Irish surgeons report a massive increase in patients seeking treatment for complications of failed weight loss surgeries abroad.

It is only a matter of time before a patient dies from complications in a non-regulated foreign clinic due to the complications of weight loss surgery, warned the only bariatric surgeon of the Health Service.

“It is a big problem. “Patients everywhere present destructive but avoidable complications of their surgery in the system,” said Professor Helen Henegan, of St Vincent University Hospital in Dublin.

With more than 400 people on the list for bariatric surgery in Ireland, desperate patients are turning to the private sector, often abroad, for faster treatment.

However, surgeons say that some clinics, especially in Turkey and Eastern Europe, treat all visitors unfairly, whether they are suitable for treatment or not.

“Patients are not properly prepared. There is no selection process. “You or I can call the clinic and get an appointment next week, whether we are comfortable or not,” says Professor Henegan.

He estimates that between 10 and 10 patients a week are admitted to Irish hospitals with complications of bariatric surgery abroad, the number of which has doubled in the last 18 months.

Life-changing issues

St. Vincent, the main center of bariatric surgery in the country, cost 1 million euros to treat 90 patients with complications in the last four years, the hospital recently estimated.

Professor Paul Ridgway at Tallat University Hospital estimates that he is currently carrying out about “one to two” bariatric repairs a week compared to a month before the epidemic. “We see people getting off the plane right away with potentially life-changing complications.”

One of the problems identified by Irish surgeons in some foreign clinics is the provision of postoperative work in hotels, not hospitals. Strict discharge on the appointed date, not according to the patient’s condition. : Lack of follow-up services.

Often, says Professor Henegan, patients are told to go to the emergency department if they have problems.

Professor Henegan believes that for less than a quarter of private sector operations in Ireland, some clinics can “cut corners”, possibly by reusing equipment.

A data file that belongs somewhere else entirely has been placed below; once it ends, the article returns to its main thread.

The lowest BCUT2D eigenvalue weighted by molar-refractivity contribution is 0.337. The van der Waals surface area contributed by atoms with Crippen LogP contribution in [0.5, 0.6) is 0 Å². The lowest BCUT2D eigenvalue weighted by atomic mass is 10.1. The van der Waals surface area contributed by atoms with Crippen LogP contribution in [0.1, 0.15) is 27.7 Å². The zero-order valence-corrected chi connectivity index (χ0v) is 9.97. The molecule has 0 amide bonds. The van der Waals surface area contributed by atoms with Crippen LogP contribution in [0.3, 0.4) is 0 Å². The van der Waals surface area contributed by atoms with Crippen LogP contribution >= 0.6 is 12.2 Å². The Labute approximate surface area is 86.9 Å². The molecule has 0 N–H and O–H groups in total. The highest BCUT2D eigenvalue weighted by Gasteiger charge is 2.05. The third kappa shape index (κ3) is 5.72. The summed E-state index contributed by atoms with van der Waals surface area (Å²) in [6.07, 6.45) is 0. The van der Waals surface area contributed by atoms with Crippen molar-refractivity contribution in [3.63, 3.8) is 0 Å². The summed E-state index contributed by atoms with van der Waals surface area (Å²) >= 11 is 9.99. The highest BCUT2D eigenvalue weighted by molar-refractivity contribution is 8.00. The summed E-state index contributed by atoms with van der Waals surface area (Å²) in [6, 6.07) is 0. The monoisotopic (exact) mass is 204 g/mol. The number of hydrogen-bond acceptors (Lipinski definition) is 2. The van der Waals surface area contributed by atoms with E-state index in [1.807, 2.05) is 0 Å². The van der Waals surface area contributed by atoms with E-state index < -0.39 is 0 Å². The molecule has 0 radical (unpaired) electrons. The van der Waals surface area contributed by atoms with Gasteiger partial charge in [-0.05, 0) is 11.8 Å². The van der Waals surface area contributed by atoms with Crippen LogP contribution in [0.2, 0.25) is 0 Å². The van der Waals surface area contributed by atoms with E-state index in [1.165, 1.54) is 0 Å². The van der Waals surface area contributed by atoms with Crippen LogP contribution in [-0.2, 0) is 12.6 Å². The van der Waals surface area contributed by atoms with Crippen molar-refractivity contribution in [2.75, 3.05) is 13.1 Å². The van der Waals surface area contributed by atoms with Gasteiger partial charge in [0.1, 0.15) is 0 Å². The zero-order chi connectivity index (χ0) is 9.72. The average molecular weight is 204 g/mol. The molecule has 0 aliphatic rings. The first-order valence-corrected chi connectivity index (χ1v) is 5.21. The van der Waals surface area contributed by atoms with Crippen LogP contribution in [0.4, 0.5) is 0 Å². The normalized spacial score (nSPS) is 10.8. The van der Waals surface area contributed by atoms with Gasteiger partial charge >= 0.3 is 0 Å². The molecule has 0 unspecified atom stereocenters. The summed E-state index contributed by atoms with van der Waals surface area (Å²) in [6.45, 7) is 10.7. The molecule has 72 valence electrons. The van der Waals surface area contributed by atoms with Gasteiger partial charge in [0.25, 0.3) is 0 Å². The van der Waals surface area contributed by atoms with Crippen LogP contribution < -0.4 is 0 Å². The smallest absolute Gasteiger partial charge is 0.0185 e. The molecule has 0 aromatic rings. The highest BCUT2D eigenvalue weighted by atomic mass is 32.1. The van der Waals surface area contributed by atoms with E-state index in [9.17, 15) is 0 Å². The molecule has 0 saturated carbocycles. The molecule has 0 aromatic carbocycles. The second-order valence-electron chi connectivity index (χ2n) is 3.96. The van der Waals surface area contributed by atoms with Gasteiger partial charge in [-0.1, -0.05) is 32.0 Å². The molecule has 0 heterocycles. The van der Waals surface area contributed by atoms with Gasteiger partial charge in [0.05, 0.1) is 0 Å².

Pain և nausea

Complications range from pain and nausea, as well as a lack of information about eating after surgery, to more serious mechanical problems.

Many people have a leak after surgery where the stomach does not close or the sutures do not heal. Intestinal obstructions և Thrombi also require treatment.

Professor Henegan says there is a large market for gastric bladder, one of the cheapest procedures. They are expected to be removed within 12 months, but he says he has seen many patients with balloons “ready to explode”.

He describes the readiness of some clinics to perform surgeries on pregnant women as “careless”.

Some clinics offer “additional deals” on nose surgery, discounts on many procedures and family referrals, he says, adding: “Some are no better than the Ponzi scheme.”

The solution is to have enough surgery in the Irish public system, where the current average waiting time is about six years, according to Professor Henegan.

“It is unacceptable. We have dying patients on the waiting list. If transplant patients had to wait that long, it would make the front page news և resources would be provided. But since it is obesity, nothing is done about it. We just tell people to lose weight, but it does not work for these patients. ”